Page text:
Unfortunately, such ignorance is all too common. In the South, the narrative applied to the North/South divide is one of pity, of token concern for ‘the other side’ and its troubling socio-economic history. Yet, the North is no longer impoverished. London may be the preferred location to initiate a career, but in the North opportunity is rife, and its social concerns are often marginal compared to those of London. Whilst the defeated rebels of Peterloo may have been pleased by the concept of the ‘Northern Powerhouse’, their principal political aim has not been achieved; working-class northerners are still not only vaguely undermined, but entirely politically silenced.
I’m referring, of course, to Brexit. The referendum of 2016 saw the North voting overwhelmingly Leave, with the majority in regions such as North East Lincolnshire coming up to just below seventy-percent. This decision – and I believe that it must now be re-iterated that this was a thoroughly considered decision – astounded the political class. Those who maintained the very same naïve mindset as David Cameron were taken aback, unable to construe any reason to vote for such a divorce. They were astonished by the temerity of Northerners in not doing what they’d been told, just as those plump-bottomed Parliamentarians had been surprised 200 years earlier at Peterloo.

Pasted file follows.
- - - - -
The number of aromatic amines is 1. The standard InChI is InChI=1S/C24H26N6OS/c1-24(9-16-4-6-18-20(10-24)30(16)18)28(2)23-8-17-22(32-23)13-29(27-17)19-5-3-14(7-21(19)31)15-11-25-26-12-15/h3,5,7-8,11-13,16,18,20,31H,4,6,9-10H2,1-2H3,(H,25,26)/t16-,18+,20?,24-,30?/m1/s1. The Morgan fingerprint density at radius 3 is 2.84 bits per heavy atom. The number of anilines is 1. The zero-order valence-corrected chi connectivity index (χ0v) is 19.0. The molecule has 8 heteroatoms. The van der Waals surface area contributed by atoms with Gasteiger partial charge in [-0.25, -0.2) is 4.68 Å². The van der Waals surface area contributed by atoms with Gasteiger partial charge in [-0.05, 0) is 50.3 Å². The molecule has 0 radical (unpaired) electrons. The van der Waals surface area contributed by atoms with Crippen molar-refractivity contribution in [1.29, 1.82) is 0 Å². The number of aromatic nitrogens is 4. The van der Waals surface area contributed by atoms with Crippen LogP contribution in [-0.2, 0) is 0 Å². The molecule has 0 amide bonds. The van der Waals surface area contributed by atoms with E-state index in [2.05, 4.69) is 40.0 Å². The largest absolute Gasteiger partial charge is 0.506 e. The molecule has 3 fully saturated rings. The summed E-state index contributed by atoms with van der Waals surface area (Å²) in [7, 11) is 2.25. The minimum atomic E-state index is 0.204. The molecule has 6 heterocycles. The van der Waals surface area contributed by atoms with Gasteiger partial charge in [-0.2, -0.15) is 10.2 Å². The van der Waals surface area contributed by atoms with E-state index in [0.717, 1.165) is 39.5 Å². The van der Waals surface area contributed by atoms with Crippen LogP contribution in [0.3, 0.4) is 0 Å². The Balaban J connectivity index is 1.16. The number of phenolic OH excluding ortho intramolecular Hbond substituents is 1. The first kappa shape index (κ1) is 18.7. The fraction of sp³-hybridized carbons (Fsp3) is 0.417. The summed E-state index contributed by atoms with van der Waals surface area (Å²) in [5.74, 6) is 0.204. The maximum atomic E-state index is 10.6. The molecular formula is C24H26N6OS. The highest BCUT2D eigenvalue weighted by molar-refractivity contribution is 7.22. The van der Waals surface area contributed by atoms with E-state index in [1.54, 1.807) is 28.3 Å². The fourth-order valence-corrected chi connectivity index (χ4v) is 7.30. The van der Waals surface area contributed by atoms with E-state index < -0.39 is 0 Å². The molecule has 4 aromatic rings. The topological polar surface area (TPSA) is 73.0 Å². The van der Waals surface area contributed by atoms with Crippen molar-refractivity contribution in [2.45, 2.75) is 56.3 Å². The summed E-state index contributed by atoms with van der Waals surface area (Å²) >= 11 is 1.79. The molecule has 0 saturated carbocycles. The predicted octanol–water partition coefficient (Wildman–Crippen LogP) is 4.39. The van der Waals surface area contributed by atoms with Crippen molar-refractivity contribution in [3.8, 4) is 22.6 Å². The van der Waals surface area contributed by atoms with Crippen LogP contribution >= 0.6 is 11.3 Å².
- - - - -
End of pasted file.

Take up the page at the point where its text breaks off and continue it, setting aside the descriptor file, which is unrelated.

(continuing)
Since 2016, the contempt shown for the referendum result by those politicians, journalists, think-tankers and others ensconced in SW1 has clearly demonstrated that the complaints of the Peterloo rebels are still justified today. In fact, even as I sit here at my laptop fact-checking this article, Google has very pointedly decided to push me in the direction of an article entitled ‘Why the North of England will regret voting for Brexit.’ The idea that this search result has been given pride of place doesn’t shock me at all; Brexit has shown intellectual and political snobbery at its very worst.